Analyzing Long-Term Changes in Precipitation and Temperature in the Midwest United States

Document Type

Conference Proceeding


This study focusses on evaluating the long term changes in four hydrologic variables, i.e., precipitation, temperature, minimum temperature, and maximum temperature in the Midwest United States. Annual averages of hydrologic variables for 106 climate divisions in the 12 Midwest states are analyzed for trends and steps for a period of 120 years (1895-2014). Nonparametric Mann-Kendall (MK) Test and Pettit's Test are used to evaluate the changes in hydrologic data at a significance level of p≤ 0.05. The study also takes in to consideration the effect of short term persistence (STP) on the trends. The results from the MK test indicated increasing trends in the hydrologic variables for majority of the climate divisions in the Midwest. An increasing trend in mean temperature was detected in the eastern Midwest and it ranged from 0.04 to 3.09 °F/century. The climate divisions showing increasing trend in mean temperature also showed an increasing trend in precipitation (0.03 to 0.57 mm/century). While minimum temperature showed an increasing trend throughout the Midwest (0.25 to 3.8 °F/century), maximum temperature showed an increasing trend only in the northwest region of Midwestern states (0.01 to 3.46 °F/century). The Pettitt's Test results indicated that shift, which were statistically significant, in all hydrologic variables occurred in the decades of 1980s and 1990s. Overall, the analysis from the current study provides a detailed view of changing temperature and precipitation in Midwest and the results are expected to aid water resources managers to effectively manage the available resources in the agriculture dominated region.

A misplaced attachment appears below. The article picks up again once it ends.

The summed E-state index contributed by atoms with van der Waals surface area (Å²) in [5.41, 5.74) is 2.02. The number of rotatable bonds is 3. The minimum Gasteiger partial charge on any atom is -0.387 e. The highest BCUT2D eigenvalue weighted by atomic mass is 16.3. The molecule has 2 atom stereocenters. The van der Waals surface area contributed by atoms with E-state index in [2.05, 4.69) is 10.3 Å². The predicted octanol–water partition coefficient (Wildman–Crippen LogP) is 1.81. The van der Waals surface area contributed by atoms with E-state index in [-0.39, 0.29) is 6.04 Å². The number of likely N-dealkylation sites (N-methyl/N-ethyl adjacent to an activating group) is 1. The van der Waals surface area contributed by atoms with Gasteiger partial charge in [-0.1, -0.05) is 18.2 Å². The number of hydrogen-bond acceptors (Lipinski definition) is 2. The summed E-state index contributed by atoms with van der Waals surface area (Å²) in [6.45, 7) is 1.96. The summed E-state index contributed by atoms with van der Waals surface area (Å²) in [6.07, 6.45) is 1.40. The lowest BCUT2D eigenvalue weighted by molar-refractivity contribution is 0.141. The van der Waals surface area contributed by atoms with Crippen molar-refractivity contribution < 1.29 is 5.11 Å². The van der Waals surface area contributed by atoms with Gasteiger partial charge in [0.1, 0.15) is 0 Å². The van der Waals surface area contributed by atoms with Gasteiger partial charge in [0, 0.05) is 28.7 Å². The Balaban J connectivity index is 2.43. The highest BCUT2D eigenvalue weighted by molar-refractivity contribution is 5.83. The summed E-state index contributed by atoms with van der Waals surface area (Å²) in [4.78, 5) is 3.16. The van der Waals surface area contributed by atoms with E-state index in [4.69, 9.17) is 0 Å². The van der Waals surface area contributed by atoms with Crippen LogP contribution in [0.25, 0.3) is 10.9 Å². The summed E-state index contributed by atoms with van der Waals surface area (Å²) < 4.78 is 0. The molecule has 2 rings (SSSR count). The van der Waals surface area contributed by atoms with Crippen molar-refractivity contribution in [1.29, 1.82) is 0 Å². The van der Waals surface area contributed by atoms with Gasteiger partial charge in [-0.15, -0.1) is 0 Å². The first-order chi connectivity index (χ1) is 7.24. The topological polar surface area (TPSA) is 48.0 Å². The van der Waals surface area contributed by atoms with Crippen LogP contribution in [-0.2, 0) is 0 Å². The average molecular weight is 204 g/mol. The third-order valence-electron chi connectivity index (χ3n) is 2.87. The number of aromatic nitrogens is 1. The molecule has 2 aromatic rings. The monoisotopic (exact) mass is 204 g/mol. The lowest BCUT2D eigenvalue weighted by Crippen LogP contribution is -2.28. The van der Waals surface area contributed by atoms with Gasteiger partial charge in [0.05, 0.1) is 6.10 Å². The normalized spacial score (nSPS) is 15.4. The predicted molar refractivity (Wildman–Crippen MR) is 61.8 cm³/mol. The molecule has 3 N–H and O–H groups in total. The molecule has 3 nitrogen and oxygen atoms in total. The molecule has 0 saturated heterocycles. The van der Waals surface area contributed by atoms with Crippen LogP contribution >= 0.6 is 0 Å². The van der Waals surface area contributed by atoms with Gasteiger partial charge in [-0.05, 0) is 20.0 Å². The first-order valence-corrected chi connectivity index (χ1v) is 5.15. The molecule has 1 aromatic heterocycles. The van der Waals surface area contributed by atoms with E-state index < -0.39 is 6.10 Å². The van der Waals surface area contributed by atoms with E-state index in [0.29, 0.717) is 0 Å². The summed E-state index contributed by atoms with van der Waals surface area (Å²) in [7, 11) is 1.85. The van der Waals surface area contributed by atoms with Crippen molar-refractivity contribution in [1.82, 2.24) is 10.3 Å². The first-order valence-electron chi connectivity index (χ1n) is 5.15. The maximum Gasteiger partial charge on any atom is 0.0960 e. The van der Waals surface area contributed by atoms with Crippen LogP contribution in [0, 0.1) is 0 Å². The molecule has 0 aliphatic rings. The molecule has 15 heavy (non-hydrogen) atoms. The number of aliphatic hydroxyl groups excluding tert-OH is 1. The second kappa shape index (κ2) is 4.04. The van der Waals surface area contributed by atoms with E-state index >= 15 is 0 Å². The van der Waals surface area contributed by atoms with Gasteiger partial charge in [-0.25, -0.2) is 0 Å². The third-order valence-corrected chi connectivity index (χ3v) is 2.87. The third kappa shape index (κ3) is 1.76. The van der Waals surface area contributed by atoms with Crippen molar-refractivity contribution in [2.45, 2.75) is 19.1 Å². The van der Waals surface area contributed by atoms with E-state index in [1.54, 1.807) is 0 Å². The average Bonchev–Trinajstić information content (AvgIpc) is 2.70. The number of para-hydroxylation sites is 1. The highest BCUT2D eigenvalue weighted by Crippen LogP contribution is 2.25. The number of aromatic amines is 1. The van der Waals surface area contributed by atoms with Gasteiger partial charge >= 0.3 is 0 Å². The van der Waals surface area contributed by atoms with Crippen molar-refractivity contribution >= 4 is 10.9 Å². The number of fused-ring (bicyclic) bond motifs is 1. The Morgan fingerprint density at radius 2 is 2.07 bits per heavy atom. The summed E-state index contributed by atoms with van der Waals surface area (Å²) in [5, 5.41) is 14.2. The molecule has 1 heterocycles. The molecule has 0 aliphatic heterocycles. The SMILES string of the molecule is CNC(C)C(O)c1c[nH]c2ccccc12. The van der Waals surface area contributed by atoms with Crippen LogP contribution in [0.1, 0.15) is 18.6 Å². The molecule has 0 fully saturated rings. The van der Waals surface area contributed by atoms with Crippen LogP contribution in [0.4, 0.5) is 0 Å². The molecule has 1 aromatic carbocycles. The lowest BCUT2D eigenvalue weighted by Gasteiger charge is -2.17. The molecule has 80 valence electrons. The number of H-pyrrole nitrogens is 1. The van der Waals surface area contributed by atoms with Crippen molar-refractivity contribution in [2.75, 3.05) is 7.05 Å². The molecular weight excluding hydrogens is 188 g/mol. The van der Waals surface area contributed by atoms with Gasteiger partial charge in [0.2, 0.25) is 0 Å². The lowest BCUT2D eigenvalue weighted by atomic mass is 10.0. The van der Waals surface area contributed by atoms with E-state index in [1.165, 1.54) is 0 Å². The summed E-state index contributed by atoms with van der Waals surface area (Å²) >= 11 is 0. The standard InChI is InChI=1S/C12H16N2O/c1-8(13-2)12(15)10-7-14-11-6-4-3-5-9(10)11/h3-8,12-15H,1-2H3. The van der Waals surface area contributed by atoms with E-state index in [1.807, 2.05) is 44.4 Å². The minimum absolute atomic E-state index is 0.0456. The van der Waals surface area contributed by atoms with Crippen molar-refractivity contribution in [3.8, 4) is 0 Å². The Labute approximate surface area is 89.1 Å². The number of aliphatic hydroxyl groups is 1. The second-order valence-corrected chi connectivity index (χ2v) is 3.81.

Mann-Kendall; Maximum temperature; Mean temperature; Pettitt Test; Precipitation; Shift; Temperature; Trend

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